Before I began writing this post, I asked a friend to answer a few questions. This friend is a graduate student studying psychology. She earned “good” grades in school. I asked her five questions about junior high level geometry, and she said “Psh, I don’t remember” to four of them. I know she took myriad tests on basic geometry. I know she did worksheets. Junior high geometry lessons are supposed to accomplish two goals: First, they’re meant to help students understand how the world works. The formulas for area, perimeter, etc. are part of spacial logic. Second, basic geometry is meant to serve as a foundation for advanced mathematics. My friend didn’t pursue advanced math, but she should still be able to use spacial logic to determine the answer to questions like “how do you find the volume of a rectangular solid?” The reason she can’t remember how to solve such a problem is that she was taught to memorize the formula rather than to understand what the formula meant. Her math teachers taught to the test. What if, instead of incentivizing memorization, educators simply introduced concepts in context, encouraged students to explore concepts in a variety of ways during class, and assigned minimal homework designed to encourage retention? What if teachers never asked their students to memorize equations at all?

I do think students gain one major skill from studying: the ability to study. Certain professions require memorization. Litigators, politicians, surgeons and emergency personel, and newscasters who perform on live TV or radio all definitely need to know how to study! Even if we created an educational system that was, for example, free of the SAT, there would still be some merit in learning how to study. However, in such a world, studying could be one of many skills taught and utilized in schools. Today, every test is a test on studying.

What would happen if we abolished (“closed-book”) testing completely? I want to hear from you!

Teachers: do you feel that classroom tests help you measure learning? Do you worry that tests encourage memorization and discourage exploration?

Parents: how do you help your children prepare for school tests? If your child earns an A on a test, do you feel that your child has learned that material? How do you react when your child performs poorly on a classroom or standardized test?

Homeschool families: has testing affected your decision to homeschool? Do you rely on testing of any kind?

 

PRESSED: Why You Need To Manage Student Stress And 20 Ways To Do It

The following post is PRESSED and not written by Kiri Van Santen or Fearless Learning. I highly recommend that all teachers read it! -KV

Via http://newsroom.opencolleges.edu.au/ | By Julie DeNeen | Published February 11 2013

Back in October, I wrote an article about the importance of holistic teaching. When students are stressed, their capacity for learning is drastically reduced.

In psychology, Maslow’s hierarchy of needs explains in part why anxious and depressed students are much more likely to fail. Even if the situation is not catastrophic, a student’s mind and body “feel” that the situation is very serious. All their brainpower is fixated on dealing with the fight or flight response in the body, plus the repetitive thought patterns that affect daily activities like eating, sleeping, and relationships.

In this cycle, learning takes a backseat to the perceived “disaster” in front of them. For them, it’s about survival, not creativity or self-actualization. If you notice students in your class are stressed, it is vital that you work into your teaching ways to help them cope and reduce their anxiety.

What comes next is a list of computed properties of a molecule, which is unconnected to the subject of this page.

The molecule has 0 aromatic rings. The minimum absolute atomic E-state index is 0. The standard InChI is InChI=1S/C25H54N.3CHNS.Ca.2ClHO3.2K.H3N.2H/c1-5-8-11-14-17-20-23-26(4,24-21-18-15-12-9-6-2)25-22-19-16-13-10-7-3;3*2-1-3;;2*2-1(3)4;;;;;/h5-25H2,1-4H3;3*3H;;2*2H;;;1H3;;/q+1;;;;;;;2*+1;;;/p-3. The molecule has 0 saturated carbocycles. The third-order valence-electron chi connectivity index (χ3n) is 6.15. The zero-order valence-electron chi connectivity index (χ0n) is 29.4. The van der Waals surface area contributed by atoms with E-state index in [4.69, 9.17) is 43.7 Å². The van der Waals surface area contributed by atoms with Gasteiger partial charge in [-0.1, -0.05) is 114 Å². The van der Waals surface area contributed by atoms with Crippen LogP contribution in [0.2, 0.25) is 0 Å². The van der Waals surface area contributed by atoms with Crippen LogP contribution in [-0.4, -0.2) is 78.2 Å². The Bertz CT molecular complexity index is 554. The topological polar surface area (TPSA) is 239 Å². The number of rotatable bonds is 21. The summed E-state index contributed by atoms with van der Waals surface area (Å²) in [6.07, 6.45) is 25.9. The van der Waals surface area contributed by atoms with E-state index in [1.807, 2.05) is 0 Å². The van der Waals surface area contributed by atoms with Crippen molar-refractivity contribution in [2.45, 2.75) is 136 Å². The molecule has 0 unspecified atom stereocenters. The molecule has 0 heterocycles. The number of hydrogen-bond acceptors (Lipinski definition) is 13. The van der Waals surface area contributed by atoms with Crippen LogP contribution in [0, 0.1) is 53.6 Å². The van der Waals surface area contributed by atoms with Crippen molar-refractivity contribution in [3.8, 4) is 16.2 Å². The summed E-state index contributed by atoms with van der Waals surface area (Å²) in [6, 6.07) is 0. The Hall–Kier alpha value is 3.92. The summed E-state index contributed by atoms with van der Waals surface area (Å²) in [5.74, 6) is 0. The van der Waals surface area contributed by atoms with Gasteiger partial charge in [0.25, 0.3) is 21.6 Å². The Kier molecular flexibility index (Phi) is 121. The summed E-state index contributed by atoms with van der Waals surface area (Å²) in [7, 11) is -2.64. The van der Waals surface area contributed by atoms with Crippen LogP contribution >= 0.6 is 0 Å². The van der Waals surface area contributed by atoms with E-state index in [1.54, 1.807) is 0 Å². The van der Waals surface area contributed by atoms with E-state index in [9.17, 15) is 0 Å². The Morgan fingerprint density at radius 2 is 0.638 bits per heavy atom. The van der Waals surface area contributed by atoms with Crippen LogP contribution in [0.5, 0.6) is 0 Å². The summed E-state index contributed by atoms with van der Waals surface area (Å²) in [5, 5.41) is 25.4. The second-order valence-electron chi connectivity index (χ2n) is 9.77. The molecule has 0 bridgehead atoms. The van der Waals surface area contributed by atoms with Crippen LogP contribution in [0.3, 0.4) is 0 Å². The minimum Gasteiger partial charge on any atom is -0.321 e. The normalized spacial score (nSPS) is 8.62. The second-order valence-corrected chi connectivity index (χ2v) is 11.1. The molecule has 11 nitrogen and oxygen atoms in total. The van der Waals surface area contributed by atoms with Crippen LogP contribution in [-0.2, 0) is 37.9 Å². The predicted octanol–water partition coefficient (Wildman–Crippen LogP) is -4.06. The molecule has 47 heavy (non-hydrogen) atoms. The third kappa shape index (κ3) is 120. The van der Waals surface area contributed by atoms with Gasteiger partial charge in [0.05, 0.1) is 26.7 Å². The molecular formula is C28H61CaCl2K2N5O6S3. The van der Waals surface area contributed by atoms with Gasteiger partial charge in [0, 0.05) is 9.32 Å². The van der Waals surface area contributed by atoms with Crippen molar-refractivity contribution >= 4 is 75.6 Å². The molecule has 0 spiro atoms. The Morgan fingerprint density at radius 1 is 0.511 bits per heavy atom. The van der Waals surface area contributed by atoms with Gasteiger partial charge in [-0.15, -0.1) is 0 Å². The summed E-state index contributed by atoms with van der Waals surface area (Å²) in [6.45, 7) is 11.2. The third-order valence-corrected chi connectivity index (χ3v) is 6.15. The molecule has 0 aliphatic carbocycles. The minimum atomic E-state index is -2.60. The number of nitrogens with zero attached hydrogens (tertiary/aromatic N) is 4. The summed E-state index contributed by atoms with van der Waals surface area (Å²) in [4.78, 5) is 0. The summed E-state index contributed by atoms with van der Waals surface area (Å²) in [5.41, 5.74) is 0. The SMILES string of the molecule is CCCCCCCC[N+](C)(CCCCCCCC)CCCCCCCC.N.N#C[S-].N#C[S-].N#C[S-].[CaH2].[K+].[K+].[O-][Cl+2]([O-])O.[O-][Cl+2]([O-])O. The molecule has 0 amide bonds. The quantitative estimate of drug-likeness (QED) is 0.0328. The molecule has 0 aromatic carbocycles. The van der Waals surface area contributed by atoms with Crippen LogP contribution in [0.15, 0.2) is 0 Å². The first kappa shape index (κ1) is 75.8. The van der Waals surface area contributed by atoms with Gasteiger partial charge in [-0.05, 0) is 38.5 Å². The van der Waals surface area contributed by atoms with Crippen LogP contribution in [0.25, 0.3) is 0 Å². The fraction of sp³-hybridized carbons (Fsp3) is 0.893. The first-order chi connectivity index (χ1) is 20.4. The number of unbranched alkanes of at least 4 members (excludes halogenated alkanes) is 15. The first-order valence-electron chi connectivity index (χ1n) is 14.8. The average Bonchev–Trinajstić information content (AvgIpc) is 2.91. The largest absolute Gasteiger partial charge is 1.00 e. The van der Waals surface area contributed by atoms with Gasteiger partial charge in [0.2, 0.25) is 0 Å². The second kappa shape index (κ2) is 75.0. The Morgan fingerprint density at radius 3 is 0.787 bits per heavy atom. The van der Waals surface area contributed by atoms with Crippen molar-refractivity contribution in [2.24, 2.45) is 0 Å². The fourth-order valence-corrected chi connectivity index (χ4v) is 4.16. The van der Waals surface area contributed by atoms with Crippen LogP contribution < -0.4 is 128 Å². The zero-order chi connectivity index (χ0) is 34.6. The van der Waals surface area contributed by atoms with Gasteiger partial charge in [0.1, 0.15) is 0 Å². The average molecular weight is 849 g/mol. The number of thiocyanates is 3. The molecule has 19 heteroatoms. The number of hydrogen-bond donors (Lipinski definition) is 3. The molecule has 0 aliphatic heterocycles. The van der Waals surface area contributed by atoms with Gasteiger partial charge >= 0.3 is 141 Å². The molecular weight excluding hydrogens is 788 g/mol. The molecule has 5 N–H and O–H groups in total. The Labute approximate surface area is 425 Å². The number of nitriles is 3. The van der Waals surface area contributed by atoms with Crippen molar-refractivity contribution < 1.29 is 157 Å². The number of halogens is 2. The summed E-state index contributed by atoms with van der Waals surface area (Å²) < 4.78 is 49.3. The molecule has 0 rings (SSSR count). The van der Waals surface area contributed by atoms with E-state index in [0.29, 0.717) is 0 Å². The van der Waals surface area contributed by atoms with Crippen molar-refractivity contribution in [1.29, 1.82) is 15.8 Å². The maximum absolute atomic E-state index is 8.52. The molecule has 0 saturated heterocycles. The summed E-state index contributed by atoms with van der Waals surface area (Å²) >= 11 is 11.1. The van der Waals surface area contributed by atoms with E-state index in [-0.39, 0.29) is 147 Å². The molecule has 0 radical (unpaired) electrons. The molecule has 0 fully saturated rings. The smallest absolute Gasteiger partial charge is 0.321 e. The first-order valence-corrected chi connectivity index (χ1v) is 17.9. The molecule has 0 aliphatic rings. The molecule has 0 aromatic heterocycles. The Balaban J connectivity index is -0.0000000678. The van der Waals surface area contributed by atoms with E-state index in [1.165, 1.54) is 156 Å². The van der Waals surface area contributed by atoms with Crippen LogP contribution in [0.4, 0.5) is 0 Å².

The following 20 tips will give you some tools to create a relaxing learning environment and relationship.

1. Keep Communication Open

Communication is the single most important thing you can do for your students. Create open channels for them to come to you for support, advice, counsel, etc. In both group and individual settings, you can offer your wisdom and experience in dealing with daily stress in your own life. This mentorship approach will build safety in the classroom and help the students to feel like you are on their side.

2. Flexible Assignments

Instead of assigning homework every night, assign a packet of homework and let them decide when to complete the work. With extracurricular activities like sports and music, some nights it might be impossible to do homework without it impacting their sleep. This way they can catch up on the weekends or on a night with less to do.

3. Teach Time Management

If you follow the above advice, it is important to go over with your students how to manage their time. Some kids will be overwhelmed with trying to divide and conquer a big project so practice setting goals in the classroom so it’s more manageable for them at night.

4. Grade Effort As Well As Product

Effort is often the redheaded stepchild of product, but it shouldn’t be. Some kids will work diligently for hours and only be able to produce an average grade. Other students will work ¼ of the time and produce an A+ grade. This can be demoralizing for those students who are putting forth so much effort. Even if you work in a school where grades must reflect a certain level of aptitude (thus limiting your ability to assign an “effort” score), you can offer other awards for those who’ve worked hard.

Check out our article on Should It Matter How Long a Student Takes To Learn?

5. Offer Five-Minute Meditation

At the beginning and end of the day, set aside five minutes for students to do a private meditation or imagery. Teach deep breathing exercises and give them time to relax their bodies and minds.

6. Help Them To See The Bigger Picture